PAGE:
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Today, I was making a loop with a setTimeout(). Unfortunately, some function parameters were getting strange values.

In short, this is what's happening:

var x = 1;
var steps = 3;
var timer = false;

function myFunc( y ){
   if( !isNaN(y)&&parseInt(y)==y&&y>0 ) { // if y is int and greater than 0
     x = y;
   } else { // y is no int or is below 0
     if( x >= steps ) { // x is greater than or equal to steps, return to first step
      x = 1
     } else { // x is less than steps, add 1
      x++;
     }
   }

   window.clearTimeout( timer );

   timer = setTimeout( myFunc, 1000 );
}

Now, somehow Mr. Firefox is randomly throwing an int, far greater than "steps" into the "y" parameter while triggering the timer... WHY does it do that?

I've resolved this problem by simple doing this:

timer = setTimeout( function(){ myFunc( -1 ) }, 1000 );

But still... WHY was the browser giving random numbers in the "y" parameter?

Anyone?

share|improve this question
    
What did you expect that "y" would be? – Pointy Mar 22 '11 at 19:29
up vote 5 down vote accepted

Firefox will call the function with the number of milliseconds "late" the function is in executing.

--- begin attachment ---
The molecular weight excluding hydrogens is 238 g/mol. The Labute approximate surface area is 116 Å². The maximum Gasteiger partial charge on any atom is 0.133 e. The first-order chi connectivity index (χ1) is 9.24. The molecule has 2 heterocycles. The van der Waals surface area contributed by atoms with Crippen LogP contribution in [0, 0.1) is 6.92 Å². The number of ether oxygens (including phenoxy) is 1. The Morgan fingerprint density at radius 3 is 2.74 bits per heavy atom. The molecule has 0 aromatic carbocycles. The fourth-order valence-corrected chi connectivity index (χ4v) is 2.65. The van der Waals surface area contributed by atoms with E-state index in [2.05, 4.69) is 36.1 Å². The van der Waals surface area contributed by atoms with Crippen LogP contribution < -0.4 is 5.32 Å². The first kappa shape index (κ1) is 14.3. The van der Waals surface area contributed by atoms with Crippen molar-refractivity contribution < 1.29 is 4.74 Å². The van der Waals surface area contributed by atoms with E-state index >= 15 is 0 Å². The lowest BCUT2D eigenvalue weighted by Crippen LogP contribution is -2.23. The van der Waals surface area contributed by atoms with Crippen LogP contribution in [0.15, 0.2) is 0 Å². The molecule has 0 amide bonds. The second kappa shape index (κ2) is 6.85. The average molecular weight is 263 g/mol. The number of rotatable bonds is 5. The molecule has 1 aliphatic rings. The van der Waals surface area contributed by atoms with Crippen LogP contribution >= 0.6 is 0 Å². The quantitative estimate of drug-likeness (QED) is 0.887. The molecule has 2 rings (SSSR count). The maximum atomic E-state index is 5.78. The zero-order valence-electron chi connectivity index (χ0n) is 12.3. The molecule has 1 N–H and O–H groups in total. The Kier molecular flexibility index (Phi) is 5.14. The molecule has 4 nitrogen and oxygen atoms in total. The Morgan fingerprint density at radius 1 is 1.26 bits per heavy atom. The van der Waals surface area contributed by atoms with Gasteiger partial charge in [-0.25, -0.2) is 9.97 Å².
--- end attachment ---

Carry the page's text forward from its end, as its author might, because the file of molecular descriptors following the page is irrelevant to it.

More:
share|improve this answer
    
So that's what it's been doing all along xD It could have just told me! Thank you very much sir, for your answer! – Bob Kruithof Mar 22 '11 at 21:38

As a protip, you can also just use setInterval to achieve the same basic functionality:

var x = 1;
var steps = 3;
var timer = false;

function myFunc( y ){
    if (parseFloat(y) == parseInt(y) && !isNaN(y) && y > 0) {
        x = y;
    } else if (x >= steps) {
        x = 1;
    } else {
        x++;
    }
}


timer = window.setInterval(function() { 
    myFunc(1); 
}, 1000);
share|improve this answer
    
Not really a protip, the timeout i'm using is dynamically changed every now and then. But that's not what this is about ;) – Bob Kruithof Mar 22 '11 at 21:35
    
I also subtly modified your conditional statements. :) I'd still prefer using setInterval from outside of the function as it feels a little cleaner and is slightly more adaptable, but that's a "feeling" thing. – Michael McTiernan Mar 22 '11 at 21:40
    
Didn't ask for that, but since you did, let me explain why I didnt: I added some nice comments so people who don't understand js at all can enjoy the question ;) – Bob Kruithof Mar 22 '11 at 21:43
    
I'm way too inconsiderate to remember to comment my code. – Michael McTiernan Mar 22 '11 at 21:45
    
Well, then you might just rate my post as usefull because I did :P Nah just kidding ;) Thx for helping anyway :) – Bob Kruithof Mar 22 '11 at 21:53

Note: Gecko passes an extra parameter to the callback routine, indicating the "lateness" of the timeout in milliseconds.

Source : https://developer.mozilla.org/en/DOM/window.setTimeout#Syntax

Infinite loop?

var x = 0,
steps = 3,
timer = false;

(function myFunc(y)
{
    x = y % steps;

    timer = setTimeout(myFunc, 1000, ++x);
})(0);
share|improve this answer

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